Pain is a common symptom induced during envenomation by spiders and scorpions. Toxins isolated from their venom have become essential tools for studying the functioning and physiopathological role of ion channels, as they modulate their activity. In particular, toxins that induce pain relief effects can serve as a molecular basis for the development of future analgesics in humans. This review provides a summary of the different scorpion and spider toxins that directly interact with pain-related ion channels, with inhibitory or stimulatory effects. Some of these toxins were shown to affect pain modalities in different animal models providing information on the role played by these channels in the pain process. The close interaction of certain gating-modifier toxins with membrane phospholipids close to ion channels is examined along with molecular approaches to improve selectivity, affinity or bioavailability in vivo for therapeutic purposes.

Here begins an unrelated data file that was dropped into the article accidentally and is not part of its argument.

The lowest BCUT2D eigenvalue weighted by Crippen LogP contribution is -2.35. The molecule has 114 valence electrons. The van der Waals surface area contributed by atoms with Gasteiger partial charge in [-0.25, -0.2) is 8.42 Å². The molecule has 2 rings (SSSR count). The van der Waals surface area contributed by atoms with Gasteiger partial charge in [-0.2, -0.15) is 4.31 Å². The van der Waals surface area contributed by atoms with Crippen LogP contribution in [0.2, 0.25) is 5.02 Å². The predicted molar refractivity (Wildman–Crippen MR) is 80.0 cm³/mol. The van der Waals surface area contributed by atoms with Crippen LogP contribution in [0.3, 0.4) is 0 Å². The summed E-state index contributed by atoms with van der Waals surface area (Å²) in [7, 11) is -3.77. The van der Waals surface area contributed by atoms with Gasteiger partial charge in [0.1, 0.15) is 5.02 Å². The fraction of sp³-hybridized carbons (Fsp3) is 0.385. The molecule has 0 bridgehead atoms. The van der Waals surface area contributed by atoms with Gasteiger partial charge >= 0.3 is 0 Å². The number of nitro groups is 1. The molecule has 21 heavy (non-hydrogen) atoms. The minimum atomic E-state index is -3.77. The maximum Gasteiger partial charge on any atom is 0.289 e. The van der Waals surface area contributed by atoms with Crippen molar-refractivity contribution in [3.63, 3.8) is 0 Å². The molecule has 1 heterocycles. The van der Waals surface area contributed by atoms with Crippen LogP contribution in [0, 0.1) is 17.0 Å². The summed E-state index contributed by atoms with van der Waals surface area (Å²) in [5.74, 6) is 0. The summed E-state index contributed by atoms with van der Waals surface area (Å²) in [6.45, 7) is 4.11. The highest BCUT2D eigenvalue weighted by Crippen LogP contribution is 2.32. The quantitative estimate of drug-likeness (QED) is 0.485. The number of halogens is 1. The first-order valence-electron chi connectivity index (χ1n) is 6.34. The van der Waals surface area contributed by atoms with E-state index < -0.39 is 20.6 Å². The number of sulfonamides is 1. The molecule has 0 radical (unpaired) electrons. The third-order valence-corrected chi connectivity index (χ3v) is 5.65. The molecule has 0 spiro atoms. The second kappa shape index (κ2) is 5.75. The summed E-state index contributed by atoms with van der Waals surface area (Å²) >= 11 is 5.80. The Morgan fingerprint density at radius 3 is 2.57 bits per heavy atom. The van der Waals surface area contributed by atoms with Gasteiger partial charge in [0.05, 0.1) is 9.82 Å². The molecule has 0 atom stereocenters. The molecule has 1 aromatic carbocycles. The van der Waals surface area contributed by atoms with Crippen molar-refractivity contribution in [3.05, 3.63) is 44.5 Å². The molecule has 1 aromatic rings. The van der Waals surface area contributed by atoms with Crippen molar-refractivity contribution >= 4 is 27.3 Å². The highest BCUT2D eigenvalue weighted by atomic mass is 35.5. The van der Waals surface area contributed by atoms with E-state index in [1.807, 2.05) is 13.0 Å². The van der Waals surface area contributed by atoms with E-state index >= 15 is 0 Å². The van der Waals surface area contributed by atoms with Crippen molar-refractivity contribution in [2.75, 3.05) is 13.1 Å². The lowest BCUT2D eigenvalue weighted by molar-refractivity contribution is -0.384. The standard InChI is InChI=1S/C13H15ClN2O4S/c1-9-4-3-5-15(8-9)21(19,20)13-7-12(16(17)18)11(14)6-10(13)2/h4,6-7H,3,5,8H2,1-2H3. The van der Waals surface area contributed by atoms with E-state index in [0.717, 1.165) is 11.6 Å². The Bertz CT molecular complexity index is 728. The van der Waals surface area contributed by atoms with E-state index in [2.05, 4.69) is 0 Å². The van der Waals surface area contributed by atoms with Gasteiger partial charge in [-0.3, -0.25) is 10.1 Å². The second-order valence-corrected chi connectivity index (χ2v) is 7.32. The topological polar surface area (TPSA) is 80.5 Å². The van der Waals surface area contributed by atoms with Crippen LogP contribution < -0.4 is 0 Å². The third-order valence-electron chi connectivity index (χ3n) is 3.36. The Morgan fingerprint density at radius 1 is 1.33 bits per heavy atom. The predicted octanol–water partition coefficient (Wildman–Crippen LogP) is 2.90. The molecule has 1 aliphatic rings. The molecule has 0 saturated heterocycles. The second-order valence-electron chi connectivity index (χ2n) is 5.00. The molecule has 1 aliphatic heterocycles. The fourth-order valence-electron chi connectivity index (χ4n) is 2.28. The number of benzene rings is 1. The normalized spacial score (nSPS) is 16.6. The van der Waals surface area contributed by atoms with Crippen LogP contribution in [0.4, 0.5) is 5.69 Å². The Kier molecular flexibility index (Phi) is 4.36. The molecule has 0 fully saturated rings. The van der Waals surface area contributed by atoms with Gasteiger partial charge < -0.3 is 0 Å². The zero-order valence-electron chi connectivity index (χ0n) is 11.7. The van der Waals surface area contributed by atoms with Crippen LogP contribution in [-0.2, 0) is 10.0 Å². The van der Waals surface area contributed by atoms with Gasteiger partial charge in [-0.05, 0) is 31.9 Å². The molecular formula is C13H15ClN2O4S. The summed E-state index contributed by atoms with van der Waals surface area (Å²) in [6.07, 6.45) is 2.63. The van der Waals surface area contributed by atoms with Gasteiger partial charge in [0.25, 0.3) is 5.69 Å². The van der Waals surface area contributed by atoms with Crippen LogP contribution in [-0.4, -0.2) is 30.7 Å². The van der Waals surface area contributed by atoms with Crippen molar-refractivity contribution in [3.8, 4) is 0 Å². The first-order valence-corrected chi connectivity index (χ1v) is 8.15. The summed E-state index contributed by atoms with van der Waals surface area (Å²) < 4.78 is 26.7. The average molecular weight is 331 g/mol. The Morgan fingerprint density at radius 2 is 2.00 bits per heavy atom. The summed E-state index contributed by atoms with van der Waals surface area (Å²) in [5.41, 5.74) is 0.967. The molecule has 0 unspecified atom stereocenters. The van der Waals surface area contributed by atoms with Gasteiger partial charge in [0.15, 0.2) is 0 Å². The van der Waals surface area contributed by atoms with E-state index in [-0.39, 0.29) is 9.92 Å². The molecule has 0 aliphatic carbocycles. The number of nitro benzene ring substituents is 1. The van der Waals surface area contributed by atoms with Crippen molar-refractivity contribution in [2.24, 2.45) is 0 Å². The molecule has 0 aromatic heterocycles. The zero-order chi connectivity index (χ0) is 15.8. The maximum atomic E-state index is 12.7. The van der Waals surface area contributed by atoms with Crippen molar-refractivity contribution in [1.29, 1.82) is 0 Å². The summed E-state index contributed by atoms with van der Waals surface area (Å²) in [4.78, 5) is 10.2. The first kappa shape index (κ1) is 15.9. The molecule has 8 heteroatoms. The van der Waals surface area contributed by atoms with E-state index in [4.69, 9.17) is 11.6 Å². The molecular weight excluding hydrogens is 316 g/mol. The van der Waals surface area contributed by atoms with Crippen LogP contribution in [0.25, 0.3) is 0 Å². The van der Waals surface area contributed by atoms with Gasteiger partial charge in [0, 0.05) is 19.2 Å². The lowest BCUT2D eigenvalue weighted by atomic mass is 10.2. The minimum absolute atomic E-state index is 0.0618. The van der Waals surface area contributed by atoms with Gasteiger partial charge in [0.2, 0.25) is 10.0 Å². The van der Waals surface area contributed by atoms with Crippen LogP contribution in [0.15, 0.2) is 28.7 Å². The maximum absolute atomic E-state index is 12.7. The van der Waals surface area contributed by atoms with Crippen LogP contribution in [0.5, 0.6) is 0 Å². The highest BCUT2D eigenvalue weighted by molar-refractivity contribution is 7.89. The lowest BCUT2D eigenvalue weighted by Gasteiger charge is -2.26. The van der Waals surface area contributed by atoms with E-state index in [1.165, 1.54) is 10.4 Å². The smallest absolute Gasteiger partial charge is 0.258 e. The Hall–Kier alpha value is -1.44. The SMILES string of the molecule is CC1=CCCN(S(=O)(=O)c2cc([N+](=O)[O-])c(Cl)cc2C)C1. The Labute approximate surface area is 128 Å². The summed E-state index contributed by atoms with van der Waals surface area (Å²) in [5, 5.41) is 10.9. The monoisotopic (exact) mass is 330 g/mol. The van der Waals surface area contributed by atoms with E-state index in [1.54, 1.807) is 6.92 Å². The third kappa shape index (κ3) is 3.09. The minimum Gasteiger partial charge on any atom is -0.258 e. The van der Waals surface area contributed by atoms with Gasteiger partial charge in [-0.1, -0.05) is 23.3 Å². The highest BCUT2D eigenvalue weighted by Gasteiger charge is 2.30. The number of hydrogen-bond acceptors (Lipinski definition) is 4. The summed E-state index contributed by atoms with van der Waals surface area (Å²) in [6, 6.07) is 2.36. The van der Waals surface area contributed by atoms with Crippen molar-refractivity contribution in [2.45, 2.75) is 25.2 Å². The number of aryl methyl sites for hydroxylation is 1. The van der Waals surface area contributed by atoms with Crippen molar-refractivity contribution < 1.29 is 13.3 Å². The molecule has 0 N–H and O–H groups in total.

Keywords: Venom; Toxin; Spider; Scorpion; Pain; Ion channels.